After a year of waiting and watching, and no activity, their initial reaction
was to stare, mouths agape. The mass rolled over the top of Mexico, moving slow
at first and then picking up momentum. Within a matter of seconds South America
disappeared. Only then did the ranking officer, Major Gaynor, consider sending
a warning. But the point of taking action had come and gone, if it ever was a
point at all.
“Get Agent Bosch on the phone,” Gaynor instructed the
soldier standing next to him, the uptick in his voice giving away his
uneasiness. The soldier nodded, his eyes still glued to the screen, expecting,
or wanting, something more to take place. Gaynor cleared his throat motivating
the young man to pick up the phone.
A buzz of nervous excitement flowed through the room. Although
no closer to having answers than from when the cloud formation initially dropped
from the sky, they welcomed and feared any sign of change. Any sign at this
point held meaning over the nothingness they’d been dealing with, and also worth
a rise in heart beats per minute. Every mission or attempt to gain access into
the cloud failed to provide insight or a clue to what happened. One drone after
another flew into the mass, never to return. The computer systems tracking the
drones proved useless, returning blank screens as soon as the drones disappeared
into the white nothing. Mighty war ships and submarines simply vanished from
radar screens never to be heard from again. Pilots stopped volunteering after
the list of missing grew to over one hundred. The nations remaining, those left
to make the big decisions, gave up trying to enter the United States or Canada.
Watch and wait became the standard approach. Watch and wait, hoping for the
best while assuming the worst.
Six months after the last drone disappeared, hope
waned to a whisper and the mood darkened. In a last ditch effort to gain
access, the Russians offered their only remaining drone to fly one more mission.
The drone flew in low, and they’d all held their breath, hoping data would be
sent back. As with all flights before, this one failed and hopes crumbled, coming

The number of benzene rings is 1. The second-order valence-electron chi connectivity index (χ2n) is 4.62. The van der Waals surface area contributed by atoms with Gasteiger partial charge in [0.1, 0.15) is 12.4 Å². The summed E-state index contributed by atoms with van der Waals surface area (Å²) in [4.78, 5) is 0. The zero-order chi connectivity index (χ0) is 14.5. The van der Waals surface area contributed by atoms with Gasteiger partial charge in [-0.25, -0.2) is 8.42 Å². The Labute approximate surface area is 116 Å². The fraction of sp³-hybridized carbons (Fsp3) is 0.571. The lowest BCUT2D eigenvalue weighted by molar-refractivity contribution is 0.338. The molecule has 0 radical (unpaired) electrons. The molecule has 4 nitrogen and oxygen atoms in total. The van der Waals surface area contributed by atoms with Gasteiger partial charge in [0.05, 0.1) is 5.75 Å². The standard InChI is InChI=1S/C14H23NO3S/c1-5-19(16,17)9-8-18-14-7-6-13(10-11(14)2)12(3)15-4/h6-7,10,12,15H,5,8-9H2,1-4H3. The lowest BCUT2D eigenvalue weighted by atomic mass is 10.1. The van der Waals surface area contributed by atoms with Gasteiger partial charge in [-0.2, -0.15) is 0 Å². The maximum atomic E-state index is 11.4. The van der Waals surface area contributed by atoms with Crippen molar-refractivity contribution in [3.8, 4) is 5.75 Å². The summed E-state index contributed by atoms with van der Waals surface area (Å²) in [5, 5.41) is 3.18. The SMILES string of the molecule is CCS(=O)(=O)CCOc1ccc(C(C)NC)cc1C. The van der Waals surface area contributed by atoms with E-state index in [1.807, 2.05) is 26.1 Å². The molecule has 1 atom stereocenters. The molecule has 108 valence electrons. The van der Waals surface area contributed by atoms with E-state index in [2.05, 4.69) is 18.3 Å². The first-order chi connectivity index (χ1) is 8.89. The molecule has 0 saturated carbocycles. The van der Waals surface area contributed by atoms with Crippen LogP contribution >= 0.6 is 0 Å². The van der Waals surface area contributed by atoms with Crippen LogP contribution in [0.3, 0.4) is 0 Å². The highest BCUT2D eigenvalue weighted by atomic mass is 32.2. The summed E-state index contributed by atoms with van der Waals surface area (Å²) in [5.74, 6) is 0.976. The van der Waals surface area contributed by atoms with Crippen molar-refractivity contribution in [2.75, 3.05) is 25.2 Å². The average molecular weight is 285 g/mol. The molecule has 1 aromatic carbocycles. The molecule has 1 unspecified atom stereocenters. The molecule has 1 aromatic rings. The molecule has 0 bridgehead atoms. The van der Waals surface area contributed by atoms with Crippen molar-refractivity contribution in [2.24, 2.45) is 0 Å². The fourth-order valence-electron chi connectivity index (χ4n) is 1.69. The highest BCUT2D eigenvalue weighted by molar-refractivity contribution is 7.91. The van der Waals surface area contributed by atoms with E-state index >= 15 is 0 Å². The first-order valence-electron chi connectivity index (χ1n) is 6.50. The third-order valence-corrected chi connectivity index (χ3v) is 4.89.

closer to falling into the dark pit of despair. With all communications from
the West dead, they’d no way of knowing that their concept of the worst didn’t
scratch the surface of the situation overseas. They’d no way of knowing how
well off they’d been while the mass was stationary. Major Gaynor realized many
unknowns existed still, but wasn’t ready to give up. He thought maybe the time
to take another shot was upon them. The prospect of going in excited and
unnerved him. Traditional methods proved useless, leaving only one alternative
to consider. He didn’t have to wonder who would be suicidal enough to
“Agent Bosch sir.” The soldier handed Gaynor the
“Bosch. You guys seeing this?” Gaynor asked the
“You know we are.”
“What do you think?”
“I think maybe it’s time you cleared me to go in.”
“I still think you’re crazy. No maybe about it.”
“Maybe I am. Maybe I’m not,” Bosch said, “but your
opinion of my mental capacity doesn’t change anything.”
Gaynor grunted in response. Despite the agent being
thirty years his junior, they’d become good friends. Over the past year he and
his wife Ada had welcomed the American into their home and treated him like
family, an understatement in his wife’s regard. She thought of Kyle as her own
“Ada will never speak to me again,” Gaynor added,
hoping guilt would hold sway in his decision.
“I have to try,” Bosch replied, desperation clung to
the edge of his voice. “Or I’ll never have peace.”
“I know,” Gaynor answered. “Can you at least wait for
us to send in another drone?”
“How long?” Bosch asked.
Gaynor heard the underlying frustration in the young
man’s tone. “We’ll have to contact the Italians. I think they’re the only
country with a drone. A week, maybe two.” The call would take minutes to make,
but Gaynor wanted to delay the agent’s departure for as long as possible. The
delay was as much to avoid Ada’s wrath, as to allow more time to pass, to allow
for, by some miracle, contact with someone, anyone, overseas.
“I’ll give you one week. Then I’m going in,” Bosch said.
“Even if it’s without permission.”
“That won’t be necessary,” Gaynor replied. “I should
know more in a couple of days.”
“For sending you to your death? You’re not welcome.
And you will come by the house tomorrow for dinner.”
“Need back up?” Bosch asked.
“See you then.”
Gaynor handed the phone back to the soldier and sat
down in a nearby chair. In his thirty years working for MCS he’d never